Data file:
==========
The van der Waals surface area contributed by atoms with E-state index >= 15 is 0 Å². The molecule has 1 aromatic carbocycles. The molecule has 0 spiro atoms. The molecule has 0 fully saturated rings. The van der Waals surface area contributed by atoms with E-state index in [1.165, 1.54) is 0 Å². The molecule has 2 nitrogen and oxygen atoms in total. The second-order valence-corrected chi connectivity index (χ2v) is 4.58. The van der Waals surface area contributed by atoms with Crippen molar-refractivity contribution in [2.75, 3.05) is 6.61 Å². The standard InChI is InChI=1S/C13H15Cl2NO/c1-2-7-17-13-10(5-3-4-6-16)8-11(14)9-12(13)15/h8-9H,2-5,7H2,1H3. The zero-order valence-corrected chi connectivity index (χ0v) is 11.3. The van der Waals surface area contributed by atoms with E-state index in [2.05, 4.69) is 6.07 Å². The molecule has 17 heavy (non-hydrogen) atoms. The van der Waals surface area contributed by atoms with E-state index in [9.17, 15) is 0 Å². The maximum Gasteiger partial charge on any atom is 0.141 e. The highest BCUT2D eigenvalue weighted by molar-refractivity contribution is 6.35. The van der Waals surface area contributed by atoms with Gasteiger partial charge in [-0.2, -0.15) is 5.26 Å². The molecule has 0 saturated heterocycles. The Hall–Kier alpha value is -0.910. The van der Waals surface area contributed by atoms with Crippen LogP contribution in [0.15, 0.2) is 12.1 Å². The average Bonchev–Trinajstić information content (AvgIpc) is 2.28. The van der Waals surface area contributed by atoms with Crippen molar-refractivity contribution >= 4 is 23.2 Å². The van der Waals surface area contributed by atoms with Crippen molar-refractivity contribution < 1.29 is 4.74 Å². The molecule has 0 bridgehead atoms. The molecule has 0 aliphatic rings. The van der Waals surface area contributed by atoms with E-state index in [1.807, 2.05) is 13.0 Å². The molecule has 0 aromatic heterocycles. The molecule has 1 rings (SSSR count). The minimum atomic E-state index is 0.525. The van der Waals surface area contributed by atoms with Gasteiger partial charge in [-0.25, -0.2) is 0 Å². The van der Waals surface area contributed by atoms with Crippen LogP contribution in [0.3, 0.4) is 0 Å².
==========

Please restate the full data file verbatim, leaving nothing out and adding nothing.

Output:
The van der Waals surface area contributed by atoms with E-state index >= 15 is 0 Å². The molecule has 1 aromatic carbocycles. The molecule has 0 spiro atoms. The molecule has 0 fully saturated rings. The van der Waals surface area contributed by atoms with E-state index in [1.165, 1.54) is 0 Å². The molecule has 2 nitrogen and oxygen atoms in total. The second-order valence-corrected chi connectivity index (χ2v) is 4.58. The van der Waals surface area contributed by atoms with Crippen molar-refractivity contribution in [2.75, 3.05) is 6.61 Å². The standard InChI is InChI=1S/C13H15Cl2NO/c1-2-7-17-13-10(5-3-4-6-16)8-11(14)9-12(13)15/h8-9H,2-5,7H2,1H3. The zero-order valence-corrected chi connectivity index (χ0v) is 11.3. The van der Waals surface area contributed by atoms with E-state index in [2.05, 4.69) is 6.07 Å². The molecule has 17 heavy (non-hydrogen) atoms. The van der Waals surface area contributed by atoms with E-state index in [9.17, 15) is 0 Å². The maximum Gasteiger partial charge on any atom is 0.141 e. The highest BCUT2D eigenvalue weighted by molar-refractivity contribution is 6.35. The van der Waals surface area contributed by atoms with Gasteiger partial charge in [-0.2, -0.15) is 5.26 Å². The molecule has 0 saturated heterocycles. The Hall–Kier alpha value is -0.910. The van der Waals surface area contributed by atoms with Crippen LogP contribution in [0.15, 0.2) is 12.1 Å². The average Bonchev–Trinajstić information content (AvgIpc) is 2.28. The van der Waals surface area contributed by atoms with Crippen molar-refractivity contribution >= 4 is 23.2 Å². The van der Waals surface area contributed by atoms with Crippen molar-refractivity contribution < 1.29 is 4.74 Å². The molecule has 0 bridgehead atoms. The molecule has 0 aliphatic rings. The van der Waals surface area contributed by atoms with E-state index in [1.807, 2.05) is 13.0 Å². The molecule has 0 aromatic heterocycles. The molecule has 1 rings (SSSR count). The minimum atomic E-state index is 0.525. The van der Waals surface area contributed by atoms with Gasteiger partial charge in [-0.25, -0.2) is 0 Å². The van der Waals surface area contributed by atoms with Crippen LogP contribution in [0.3, 0.4) is 0 Å².